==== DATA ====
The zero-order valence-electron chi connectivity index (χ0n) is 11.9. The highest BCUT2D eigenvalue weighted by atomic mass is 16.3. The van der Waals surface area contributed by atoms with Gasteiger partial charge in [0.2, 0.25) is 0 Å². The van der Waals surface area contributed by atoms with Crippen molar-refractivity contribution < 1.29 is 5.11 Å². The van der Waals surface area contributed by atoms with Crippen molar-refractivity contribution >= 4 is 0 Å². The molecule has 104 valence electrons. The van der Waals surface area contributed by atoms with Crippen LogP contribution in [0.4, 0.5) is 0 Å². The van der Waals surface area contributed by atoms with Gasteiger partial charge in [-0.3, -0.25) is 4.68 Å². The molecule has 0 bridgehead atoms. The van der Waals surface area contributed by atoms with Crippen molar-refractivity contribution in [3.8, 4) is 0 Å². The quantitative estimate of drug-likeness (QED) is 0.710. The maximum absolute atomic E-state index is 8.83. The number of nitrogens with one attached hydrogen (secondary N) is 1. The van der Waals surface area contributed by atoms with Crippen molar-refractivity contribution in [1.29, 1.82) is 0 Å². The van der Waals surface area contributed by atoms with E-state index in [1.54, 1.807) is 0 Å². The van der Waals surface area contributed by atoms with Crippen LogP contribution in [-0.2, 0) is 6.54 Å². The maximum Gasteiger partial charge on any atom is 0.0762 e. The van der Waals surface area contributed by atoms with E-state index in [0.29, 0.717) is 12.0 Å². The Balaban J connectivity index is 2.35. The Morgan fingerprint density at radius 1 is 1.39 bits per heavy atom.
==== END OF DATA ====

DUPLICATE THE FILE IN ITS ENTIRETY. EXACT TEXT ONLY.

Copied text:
The zero-order valence-electron chi connectivity index (χ0n) is 11.9. The highest BCUT2D eigenvalue weighted by atomic mass is 16.3. The van der Waals surface area contributed by atoms with Gasteiger partial charge in [0.2, 0.25) is 0 Å². The van der Waals surface area contributed by atoms with Crippen molar-refractivity contribution < 1.29 is 5.11 Å². The van der Waals surface area contributed by atoms with Crippen molar-refractivity contribution >= 4 is 0 Å². The molecule has 104 valence electrons. The van der Waals surface area contributed by atoms with Crippen LogP contribution in [0.4, 0.5) is 0 Å². The van der Waals surface area contributed by atoms with Gasteiger partial charge in [-0.3, -0.25) is 4.68 Å². The molecule has 0 bridgehead atoms. The van der Waals surface area contributed by atoms with Crippen molar-refractivity contribution in [3.8, 4) is 0 Å². The quantitative estimate of drug-likeness (QED) is 0.710. The maximum absolute atomic E-state index is 8.83. The number of nitrogens with one attached hydrogen (secondary N) is 1. The van der Waals surface area contributed by atoms with Crippen molar-refractivity contribution in [1.29, 1.82) is 0 Å². The van der Waals surface area contributed by atoms with E-state index in [1.54, 1.807) is 0 Å². The van der Waals surface area contributed by atoms with Crippen LogP contribution in [-0.2, 0) is 6.54 Å². The maximum Gasteiger partial charge on any atom is 0.0762 e. The van der Waals surface area contributed by atoms with E-state index in [0.29, 0.717) is 12.0 Å². The Balaban J connectivity index is 2.35. The Morgan fingerprint density at radius 1 is 1.39 bits per heavy atom.